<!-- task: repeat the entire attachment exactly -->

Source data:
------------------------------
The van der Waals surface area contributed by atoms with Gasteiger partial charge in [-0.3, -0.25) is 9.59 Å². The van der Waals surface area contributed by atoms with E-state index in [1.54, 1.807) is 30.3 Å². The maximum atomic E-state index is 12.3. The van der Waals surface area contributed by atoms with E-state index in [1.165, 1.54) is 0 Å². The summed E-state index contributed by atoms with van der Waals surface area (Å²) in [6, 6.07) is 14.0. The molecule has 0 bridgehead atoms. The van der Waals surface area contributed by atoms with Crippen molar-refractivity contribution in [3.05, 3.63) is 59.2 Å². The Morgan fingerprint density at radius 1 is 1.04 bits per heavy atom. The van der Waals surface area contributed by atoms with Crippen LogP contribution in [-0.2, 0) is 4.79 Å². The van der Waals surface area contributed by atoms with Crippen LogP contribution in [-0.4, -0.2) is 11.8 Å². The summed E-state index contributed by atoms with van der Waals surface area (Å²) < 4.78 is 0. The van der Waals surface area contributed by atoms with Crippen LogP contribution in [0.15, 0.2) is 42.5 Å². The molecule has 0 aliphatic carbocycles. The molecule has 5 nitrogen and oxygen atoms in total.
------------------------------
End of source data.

The van der Waals surface area contributed by atoms with Gasteiger partial charge in [-0.3, -0.25) is 9.59 Å². The van der Waals surface area contributed by atoms with E-state index in [1.54, 1.807) is 30.3 Å². The maximum atomic E-state index is 12.3. The van der Waals surface area contributed by atoms with E-state index in [1.165, 1.54) is 0 Å². The summed E-state index contributed by atoms with van der Waals surface area (Å²) in [6, 6.07) is 14.0. The molecule has 0 bridgehead atoms. The van der Waals surface area contributed by atoms with Crippen molar-refractivity contribution in [3.05, 3.63) is 59.2 Å². The Morgan fingerprint density at radius 1 is 1.04 bits per heavy atom. The van der Waals surface area contributed by atoms with Crippen LogP contribution in [-0.2, 0) is 4.79 Å². The van der Waals surface area contributed by atoms with Crippen LogP contribution in [-0.4, -0.2) is 11.8 Å². The summed E-state index contributed by atoms with van der Waals surface area (Å²) < 4.78 is 0. The van der Waals surface area contributed by atoms with Crippen LogP contribution in [0.15, 0.2) is 42.5 Å². The molecule has 0 aliphatic carbocycles. The molecule has 5 nitrogen and oxygen atoms in total.